In the Gospel for Wednesday’s Mass, Jesus says: Beware of false prophets, who come to you in sheep’s clothing, but underneath are ravenous wolves. By their fruits you will know them. (Matt 7:15). Of course we first think of individuals when we see a verse like this. But the Lord’s teaching can, and should be applied also to philosophies.
One of the terribly destructive philosophies is a false notion of freedom. The sinful world, going all the way back to Satan’s deceit in the garden, thinks of freedom as being able to do whatever I please. In effect those who hold this, flaunt their false notion of freedom saying in effect, “I will do what I want to do, and I will decide if it is right or wrong. No one will tell me what to do.” It is freedom in the abstract, freedom for its own sake, rather than for the sake of being able to do what is right.
That this notion of freedom is false is evident from its fruits. For although many, in modern times, claim to march under the banner of freedom from being told what to do, it becomes clear that many of them end up it a terrible state of increasing slavery and bondage.
For this era when a false notion of freedom is exulted is also an era of increasing addiction to alcohol, drugs, pornography, sex, and a general lack of self control. And with greed and materialism, whatever we have is never enough. There is thus a bondage to things, a kind of incapacity to live without endless numbers of things and creature comforts. Therefore we also see increasing bondage to credit, both personally and nationally. We simply “cannot” stop our runaway spending. There is also an increasing lack of ability to make and keep commitments and many feel “compelled” to divorce, leave the priesthood and religious life.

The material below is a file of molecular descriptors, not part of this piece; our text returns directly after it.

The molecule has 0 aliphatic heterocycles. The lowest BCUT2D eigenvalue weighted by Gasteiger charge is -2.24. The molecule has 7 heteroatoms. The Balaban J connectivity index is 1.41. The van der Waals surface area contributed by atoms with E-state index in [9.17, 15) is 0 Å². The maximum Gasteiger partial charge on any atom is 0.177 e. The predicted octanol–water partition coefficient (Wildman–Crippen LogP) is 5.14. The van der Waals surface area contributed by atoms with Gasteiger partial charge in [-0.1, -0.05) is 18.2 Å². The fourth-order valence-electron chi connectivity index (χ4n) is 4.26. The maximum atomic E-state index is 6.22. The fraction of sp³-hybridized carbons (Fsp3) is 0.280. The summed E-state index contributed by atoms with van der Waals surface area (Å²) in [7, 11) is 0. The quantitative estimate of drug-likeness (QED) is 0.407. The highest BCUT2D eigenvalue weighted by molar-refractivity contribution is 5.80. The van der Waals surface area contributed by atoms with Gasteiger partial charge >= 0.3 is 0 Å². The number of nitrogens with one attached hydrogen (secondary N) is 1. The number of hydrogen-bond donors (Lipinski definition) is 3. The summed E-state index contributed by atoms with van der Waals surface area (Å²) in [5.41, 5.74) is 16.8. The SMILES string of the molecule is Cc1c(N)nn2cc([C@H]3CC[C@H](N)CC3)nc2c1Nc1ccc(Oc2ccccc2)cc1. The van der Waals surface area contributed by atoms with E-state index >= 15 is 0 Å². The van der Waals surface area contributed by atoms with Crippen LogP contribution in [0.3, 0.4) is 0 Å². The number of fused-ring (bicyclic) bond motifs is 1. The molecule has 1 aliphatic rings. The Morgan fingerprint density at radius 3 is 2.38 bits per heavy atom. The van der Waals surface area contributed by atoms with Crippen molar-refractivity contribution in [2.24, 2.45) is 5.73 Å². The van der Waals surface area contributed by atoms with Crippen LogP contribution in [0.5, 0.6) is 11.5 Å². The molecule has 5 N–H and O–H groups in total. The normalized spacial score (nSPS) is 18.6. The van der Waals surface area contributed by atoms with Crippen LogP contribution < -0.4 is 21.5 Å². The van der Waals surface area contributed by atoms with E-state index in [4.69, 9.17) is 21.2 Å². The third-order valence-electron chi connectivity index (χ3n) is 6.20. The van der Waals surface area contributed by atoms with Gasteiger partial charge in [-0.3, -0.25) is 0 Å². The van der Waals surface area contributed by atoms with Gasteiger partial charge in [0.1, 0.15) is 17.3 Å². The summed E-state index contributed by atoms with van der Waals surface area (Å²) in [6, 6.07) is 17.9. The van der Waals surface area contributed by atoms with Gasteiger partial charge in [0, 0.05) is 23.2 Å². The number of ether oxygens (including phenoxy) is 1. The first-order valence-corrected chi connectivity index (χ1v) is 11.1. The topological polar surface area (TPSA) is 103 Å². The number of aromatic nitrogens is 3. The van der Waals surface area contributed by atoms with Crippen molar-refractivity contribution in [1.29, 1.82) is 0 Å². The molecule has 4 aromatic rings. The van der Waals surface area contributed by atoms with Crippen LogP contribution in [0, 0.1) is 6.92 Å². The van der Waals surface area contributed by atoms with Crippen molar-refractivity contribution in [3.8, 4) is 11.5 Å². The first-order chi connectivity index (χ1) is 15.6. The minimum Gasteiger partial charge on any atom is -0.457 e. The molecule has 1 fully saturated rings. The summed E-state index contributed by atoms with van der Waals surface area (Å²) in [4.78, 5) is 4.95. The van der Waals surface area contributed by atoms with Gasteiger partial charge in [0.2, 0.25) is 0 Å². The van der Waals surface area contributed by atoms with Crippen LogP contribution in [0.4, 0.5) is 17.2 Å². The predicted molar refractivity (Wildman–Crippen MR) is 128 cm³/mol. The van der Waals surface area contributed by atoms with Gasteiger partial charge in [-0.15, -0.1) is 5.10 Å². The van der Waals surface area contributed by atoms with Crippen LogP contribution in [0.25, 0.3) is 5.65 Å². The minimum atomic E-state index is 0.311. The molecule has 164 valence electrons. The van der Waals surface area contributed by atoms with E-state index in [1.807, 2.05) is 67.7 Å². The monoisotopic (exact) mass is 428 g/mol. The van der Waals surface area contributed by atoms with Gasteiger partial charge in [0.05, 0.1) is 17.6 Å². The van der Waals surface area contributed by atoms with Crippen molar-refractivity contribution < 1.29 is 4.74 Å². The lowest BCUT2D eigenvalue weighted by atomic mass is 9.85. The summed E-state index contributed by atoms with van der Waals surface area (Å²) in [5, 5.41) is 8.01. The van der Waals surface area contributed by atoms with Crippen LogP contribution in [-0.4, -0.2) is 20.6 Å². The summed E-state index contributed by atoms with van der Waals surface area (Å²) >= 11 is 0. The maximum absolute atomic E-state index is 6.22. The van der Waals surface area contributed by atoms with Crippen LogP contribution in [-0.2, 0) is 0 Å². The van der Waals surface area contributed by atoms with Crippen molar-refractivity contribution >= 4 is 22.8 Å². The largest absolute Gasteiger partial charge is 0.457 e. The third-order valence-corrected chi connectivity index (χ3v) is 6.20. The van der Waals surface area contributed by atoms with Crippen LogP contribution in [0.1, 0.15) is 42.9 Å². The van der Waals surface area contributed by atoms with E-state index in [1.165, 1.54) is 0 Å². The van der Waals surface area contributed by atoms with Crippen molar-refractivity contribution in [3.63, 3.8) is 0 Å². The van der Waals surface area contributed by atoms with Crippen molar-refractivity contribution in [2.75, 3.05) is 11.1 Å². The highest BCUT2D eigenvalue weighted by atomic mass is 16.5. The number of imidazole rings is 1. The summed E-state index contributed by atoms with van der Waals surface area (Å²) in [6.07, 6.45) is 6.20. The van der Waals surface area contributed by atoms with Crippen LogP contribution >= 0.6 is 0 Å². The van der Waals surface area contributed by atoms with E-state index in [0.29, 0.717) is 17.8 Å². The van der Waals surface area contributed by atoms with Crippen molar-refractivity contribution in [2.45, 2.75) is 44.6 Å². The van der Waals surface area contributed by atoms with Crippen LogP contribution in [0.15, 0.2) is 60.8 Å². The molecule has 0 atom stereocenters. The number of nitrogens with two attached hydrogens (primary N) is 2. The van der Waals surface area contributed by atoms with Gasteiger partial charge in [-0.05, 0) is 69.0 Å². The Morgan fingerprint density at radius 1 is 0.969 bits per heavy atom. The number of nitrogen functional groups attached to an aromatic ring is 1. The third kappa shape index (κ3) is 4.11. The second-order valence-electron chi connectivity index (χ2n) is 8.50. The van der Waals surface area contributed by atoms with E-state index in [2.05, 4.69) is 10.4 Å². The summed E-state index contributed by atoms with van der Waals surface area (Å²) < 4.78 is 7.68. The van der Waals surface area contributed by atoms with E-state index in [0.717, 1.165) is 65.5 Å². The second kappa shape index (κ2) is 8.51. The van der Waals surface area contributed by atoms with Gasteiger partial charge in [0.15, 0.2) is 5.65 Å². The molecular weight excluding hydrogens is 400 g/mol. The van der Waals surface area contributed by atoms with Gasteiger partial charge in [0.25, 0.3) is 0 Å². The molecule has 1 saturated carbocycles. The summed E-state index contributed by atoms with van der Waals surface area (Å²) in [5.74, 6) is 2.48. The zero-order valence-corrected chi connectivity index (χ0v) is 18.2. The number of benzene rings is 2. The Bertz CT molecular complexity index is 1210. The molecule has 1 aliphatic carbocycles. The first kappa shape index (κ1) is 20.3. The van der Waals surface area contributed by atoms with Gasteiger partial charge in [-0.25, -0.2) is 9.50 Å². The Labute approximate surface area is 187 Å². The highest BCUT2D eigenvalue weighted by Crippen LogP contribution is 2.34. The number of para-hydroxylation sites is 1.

None of this shouts the freedom that so many boast of. Rather there is evident, bondage, inability, compulsion, addiction, and an out of control quality to modern life.
You will thus know by its fruits that false freedom is not true freedom. It masquerades in the “sheep’s” clothing of liberty, but underneath it is the ravenous wolf of bondage. Many cry “Liberty!” when they really mean “libertine” and “licentious.” They are headed straight for bondage. St. Augustine said,
For of a perverse will, was a lust made; and a lust served, became custom; and custom not resisted, became necessity. (Confessions 8.5)
The Catechism also says,
The more one does what is good, the freer one becomes. There is no true freedom except in the service of what is good and just. The choice to disobey and do evil is an abuse of freedom and leads to “the slavery of sin.” (CCC # 1733).
And thus we arrive at the definition of true freedom which is the capacity to obey God.
And what are the fruits of true freedom? An increasing liberation from the power of sin, the increasing capacity to do what is right and just by the power of God. True freedom brings greater self control, the ability to moderate one’s desires and have them submitted to right reason. True freedom brings serenity, for one’s life is in greater balance and harmony.
By true freedom, the innumerable sorrows of false freedom listed above are largely avoided and one’s life is simpler, more focused, and one enjoys the results of a disciplined and reasonable life. Sorrows and suffering are not eliminated but are diminished for many of their sources in excess, addiction and compulsion are removed. True freedom ushers in, by God’s power, the life that Jesus Christ died and rose to give us.
So what do you want, the fake freedom of the world, or the glorious freedom of the children of God? (Rom 8:21)